Two things to check here:

·
In the area of the graph to the *right* of the y-axis, does
one variable increase as the other variable decreases? The area of the graph
to the *left* of the y-axis is a bit tricky – for _{}, as x decreases (goes
more negative), y gets larger (becomes less negative). However, for _{}, as x decreases,
y decreases too.

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·
Is the graph *undefined* at x = 0 (where the y-axis usually
is)? This should happen regardless of what type of inverse relationship it is,
because there’s a divide by ‘x’ or divide by ‘x^{2}’ or something
similar. Since x is zero, dividing by ‘0’ gets you an undefined number. The
value of ‘y’ near x = 0 should be either a very large positive number or a very
large negative number.

Here’s a heap of graphs that *aren’t* inverse
relationships:

Not inverse relationships |

These graphs are inverse relationships:

This graph doesn’t pass through the origin, which is
OK. To the right of the y-axis, as x increases, y decreases, which is OK. To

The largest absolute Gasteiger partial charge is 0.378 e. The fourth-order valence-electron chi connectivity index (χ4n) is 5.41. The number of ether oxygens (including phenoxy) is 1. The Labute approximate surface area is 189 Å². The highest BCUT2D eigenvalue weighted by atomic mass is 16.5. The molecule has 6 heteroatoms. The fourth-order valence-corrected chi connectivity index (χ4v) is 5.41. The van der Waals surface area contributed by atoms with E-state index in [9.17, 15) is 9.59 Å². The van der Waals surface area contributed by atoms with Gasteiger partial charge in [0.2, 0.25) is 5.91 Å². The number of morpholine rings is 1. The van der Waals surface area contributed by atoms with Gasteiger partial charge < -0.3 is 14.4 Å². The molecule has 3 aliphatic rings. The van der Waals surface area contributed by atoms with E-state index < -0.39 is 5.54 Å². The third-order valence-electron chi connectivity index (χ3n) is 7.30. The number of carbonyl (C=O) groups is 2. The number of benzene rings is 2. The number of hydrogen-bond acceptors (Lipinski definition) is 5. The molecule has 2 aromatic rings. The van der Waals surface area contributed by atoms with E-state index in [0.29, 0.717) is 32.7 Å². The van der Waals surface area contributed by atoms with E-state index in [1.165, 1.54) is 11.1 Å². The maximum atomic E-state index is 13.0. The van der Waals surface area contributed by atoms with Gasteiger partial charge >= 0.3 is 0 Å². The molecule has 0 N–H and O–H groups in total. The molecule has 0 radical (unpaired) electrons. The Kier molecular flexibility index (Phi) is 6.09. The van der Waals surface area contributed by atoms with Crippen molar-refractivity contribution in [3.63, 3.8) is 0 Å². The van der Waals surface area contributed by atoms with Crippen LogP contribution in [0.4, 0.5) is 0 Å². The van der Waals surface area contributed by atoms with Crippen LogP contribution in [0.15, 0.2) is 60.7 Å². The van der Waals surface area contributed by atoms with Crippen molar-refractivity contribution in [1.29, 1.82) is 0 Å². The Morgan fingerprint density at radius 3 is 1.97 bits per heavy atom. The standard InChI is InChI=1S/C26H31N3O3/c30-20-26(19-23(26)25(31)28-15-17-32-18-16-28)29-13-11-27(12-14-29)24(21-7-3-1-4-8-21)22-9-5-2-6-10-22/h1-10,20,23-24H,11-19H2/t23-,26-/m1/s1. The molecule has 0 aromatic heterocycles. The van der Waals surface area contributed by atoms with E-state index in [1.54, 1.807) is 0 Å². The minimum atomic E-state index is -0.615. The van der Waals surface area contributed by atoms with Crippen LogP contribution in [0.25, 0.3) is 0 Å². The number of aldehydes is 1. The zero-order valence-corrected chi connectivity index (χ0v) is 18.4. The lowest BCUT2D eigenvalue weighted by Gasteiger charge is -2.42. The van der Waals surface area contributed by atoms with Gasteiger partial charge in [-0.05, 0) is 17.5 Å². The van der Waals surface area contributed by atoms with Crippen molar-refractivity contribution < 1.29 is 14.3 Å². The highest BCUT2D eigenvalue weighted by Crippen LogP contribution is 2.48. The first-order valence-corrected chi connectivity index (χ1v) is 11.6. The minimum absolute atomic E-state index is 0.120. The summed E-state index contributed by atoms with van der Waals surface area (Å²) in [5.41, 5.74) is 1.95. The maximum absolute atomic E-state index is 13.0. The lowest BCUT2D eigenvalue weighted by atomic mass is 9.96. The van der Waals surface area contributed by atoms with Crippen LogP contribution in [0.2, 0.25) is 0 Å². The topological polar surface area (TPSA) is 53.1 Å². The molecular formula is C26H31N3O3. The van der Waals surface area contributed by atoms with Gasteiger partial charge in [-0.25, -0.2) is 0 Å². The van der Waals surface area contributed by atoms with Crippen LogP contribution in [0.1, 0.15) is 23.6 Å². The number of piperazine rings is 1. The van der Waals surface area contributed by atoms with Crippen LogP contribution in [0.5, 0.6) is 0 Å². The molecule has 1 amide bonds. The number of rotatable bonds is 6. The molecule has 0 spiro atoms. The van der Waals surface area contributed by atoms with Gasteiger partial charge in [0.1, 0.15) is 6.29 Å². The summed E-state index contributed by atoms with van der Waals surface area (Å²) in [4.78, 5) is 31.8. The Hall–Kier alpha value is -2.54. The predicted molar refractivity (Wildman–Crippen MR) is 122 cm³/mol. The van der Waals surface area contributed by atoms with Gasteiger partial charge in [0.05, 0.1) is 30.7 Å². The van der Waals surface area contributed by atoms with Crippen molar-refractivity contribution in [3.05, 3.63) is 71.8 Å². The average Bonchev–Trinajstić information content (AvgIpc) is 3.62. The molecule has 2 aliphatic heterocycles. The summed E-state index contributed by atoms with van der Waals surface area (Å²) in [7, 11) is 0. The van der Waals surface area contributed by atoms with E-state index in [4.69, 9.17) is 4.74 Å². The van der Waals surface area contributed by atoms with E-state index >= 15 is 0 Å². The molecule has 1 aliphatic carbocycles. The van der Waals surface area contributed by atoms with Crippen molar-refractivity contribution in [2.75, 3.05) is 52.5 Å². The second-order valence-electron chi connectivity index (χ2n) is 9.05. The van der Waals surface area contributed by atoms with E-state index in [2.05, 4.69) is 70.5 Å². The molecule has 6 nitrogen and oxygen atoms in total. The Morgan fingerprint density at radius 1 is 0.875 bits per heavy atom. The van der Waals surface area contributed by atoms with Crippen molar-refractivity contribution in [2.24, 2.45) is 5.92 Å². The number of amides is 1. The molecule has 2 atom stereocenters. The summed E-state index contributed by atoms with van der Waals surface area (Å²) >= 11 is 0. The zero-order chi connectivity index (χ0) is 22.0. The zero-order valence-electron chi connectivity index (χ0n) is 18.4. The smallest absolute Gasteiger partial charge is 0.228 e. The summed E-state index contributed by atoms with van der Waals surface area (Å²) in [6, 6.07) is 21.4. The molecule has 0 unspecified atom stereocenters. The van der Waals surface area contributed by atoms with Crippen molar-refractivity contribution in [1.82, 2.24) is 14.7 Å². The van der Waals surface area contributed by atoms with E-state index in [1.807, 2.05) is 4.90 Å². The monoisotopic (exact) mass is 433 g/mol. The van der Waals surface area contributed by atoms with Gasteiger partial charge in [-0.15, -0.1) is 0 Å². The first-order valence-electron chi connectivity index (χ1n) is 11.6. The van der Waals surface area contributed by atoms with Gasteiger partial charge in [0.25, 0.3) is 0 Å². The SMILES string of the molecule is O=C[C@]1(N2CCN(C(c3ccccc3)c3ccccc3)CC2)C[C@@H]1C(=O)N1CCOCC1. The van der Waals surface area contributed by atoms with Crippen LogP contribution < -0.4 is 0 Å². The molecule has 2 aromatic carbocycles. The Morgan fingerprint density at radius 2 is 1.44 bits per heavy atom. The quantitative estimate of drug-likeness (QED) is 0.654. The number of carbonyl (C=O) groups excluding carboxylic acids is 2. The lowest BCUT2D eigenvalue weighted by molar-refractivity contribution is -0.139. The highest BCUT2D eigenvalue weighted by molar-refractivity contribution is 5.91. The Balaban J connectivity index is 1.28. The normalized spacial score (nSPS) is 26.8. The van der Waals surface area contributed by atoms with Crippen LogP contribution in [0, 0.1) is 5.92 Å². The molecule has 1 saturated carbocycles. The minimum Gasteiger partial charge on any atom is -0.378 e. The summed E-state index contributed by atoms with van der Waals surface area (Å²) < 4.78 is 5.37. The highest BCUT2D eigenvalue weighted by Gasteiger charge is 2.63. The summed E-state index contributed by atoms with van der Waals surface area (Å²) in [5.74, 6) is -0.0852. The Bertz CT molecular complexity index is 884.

the left of the x-axis as x decreases, y increases. It also appears that the
value of y gets very large and positive as you approach x = 0 from the right
side of the y-axis. It also seems to get very large and negative when you
approach from the left side of the y-axis. Because the graph is mirror imaged
both across the x-axis *and *y-axis, it’s probably of the form _{}, or _{}, or _{} – the power of x
in the denominator will be an *odd* number.

This graph doesn’t pass through the origin which is
OK. To the right of the y-axis, as x increases y decreases, which is OK. To
the left of the y-axis, as x decreases, y decreases too. This is OK as well –
it just means that the inverse relationship is going to be like _{}, _{} – the power of
‘x’ in the denominator will be an *even* number (remember that a negative
x raised to an even power will give a positive answer, which makes sense since
all the values of y to the left of the y-axis are positive).